Improving the diagnosis of severe malaria in African children using platelet counts and plasma PfHRP2 concentrations
Paediatrics and Child Health (East Africa)
Severe malaria caused by Plasmodium falciparum is difficult to diagnose accurately in children in high-transmission settings. Using data from 2649 pediatric and adult patients enrolled in four studies of severe illness in three countries (Bangladesh, Kenya, and Uganda), we fitted Bayesian latent class models using two diagnostic markers: the platelet count and the plasma concentration of P. falciparum histidine-rich protein 2 (PfHRP2). In severely ill patients with clinical features consistent with severe malaria, the combination of a platelet count of ≤150,000/μl and a plasma PfHRP2 concentration of ≥1000 ng/ml had an estimated sensitivity of 74% and specificity of 93% in identifying severe falciparum malaria. Compared with misdiagnosed children, pediatric patients with true severe malaria had higher parasite densities, lower hematocrits, lower rates of invasive bacterial disease, and a lower prevalence of both sickle cell trait and sickle cell anemia. We estimate that one-third of the children enrolled into clinical studies of severe malaria in high-transmission settings in Africa had another cause of their severe illness.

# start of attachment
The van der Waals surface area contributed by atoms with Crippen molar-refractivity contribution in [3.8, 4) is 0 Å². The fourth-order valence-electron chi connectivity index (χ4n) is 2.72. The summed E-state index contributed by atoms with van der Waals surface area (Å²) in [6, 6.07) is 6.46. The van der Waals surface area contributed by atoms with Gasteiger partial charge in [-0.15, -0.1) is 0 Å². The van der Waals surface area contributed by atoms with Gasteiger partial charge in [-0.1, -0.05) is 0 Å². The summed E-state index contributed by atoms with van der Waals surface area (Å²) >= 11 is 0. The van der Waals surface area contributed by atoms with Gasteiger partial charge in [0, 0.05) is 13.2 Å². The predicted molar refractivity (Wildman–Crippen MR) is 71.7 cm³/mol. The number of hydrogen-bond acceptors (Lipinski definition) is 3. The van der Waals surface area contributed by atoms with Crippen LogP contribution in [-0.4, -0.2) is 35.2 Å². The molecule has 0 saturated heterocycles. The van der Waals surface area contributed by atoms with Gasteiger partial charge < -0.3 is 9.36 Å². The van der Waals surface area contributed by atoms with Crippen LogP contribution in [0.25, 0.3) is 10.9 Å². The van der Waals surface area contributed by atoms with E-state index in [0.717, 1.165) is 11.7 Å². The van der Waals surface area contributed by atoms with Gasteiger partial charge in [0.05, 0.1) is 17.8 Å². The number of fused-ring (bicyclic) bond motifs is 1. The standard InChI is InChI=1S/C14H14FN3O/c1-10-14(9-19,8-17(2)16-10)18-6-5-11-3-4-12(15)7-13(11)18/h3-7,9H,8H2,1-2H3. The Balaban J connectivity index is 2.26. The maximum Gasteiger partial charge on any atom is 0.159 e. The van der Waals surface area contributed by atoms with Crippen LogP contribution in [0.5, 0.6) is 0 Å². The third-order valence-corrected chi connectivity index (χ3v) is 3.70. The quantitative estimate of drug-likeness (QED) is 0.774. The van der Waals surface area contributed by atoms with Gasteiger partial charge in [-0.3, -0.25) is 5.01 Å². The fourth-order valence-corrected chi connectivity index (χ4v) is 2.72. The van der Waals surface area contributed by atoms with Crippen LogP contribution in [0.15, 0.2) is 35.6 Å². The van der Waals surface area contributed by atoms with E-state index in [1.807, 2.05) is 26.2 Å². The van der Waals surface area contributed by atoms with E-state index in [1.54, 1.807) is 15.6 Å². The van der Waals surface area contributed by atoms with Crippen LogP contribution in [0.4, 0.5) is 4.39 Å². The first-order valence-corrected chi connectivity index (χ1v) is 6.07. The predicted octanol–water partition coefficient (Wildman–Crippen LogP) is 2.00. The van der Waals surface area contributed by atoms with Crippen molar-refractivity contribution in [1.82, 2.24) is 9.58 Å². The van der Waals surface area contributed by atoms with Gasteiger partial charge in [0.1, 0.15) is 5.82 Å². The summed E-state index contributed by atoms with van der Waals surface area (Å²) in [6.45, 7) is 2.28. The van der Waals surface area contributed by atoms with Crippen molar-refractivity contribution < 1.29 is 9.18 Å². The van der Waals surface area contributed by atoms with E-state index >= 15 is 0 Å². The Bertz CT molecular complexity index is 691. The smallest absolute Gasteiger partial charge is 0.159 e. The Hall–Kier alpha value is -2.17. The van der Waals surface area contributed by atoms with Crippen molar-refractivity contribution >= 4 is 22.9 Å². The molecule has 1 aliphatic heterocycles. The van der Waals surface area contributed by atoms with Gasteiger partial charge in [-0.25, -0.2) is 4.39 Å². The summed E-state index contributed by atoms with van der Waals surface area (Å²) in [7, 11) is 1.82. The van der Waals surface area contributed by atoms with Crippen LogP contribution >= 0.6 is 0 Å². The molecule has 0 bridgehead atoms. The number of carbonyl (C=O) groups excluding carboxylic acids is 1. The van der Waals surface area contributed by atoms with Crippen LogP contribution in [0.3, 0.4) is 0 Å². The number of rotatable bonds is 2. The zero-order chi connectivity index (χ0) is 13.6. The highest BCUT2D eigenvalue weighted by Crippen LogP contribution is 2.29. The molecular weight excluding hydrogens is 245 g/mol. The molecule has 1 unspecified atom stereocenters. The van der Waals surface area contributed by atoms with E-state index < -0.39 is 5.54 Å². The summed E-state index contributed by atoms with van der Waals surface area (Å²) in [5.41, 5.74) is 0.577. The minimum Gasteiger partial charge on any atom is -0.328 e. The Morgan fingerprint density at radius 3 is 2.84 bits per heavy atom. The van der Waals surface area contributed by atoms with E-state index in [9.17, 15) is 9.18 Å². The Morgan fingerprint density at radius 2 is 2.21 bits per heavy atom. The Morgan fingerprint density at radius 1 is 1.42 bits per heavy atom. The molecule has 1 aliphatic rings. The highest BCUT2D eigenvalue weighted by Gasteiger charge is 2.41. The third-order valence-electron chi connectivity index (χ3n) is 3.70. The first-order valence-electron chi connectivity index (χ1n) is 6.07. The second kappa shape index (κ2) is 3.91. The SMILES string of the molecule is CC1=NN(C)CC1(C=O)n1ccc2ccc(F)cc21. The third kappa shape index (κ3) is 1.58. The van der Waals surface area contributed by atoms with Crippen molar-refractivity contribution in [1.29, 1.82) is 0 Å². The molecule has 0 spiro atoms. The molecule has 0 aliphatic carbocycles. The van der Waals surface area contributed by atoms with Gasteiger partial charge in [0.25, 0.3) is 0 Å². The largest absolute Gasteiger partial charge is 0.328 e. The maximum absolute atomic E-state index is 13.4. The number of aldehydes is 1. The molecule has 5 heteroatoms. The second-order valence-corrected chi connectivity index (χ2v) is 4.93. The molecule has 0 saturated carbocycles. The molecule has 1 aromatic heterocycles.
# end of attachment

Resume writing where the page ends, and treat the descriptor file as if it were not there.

Science translational medicine
Watson, J. A.,
(2022). Improving the diagnosis of severe malaria in African children using platelet counts and plasma PfHRP2 concentrations. Science translational medicine, 14(654), 1-10.
Available at: https://ecommons.aku.edu/eastafrica_fhs_mc_paediatr_child_health/258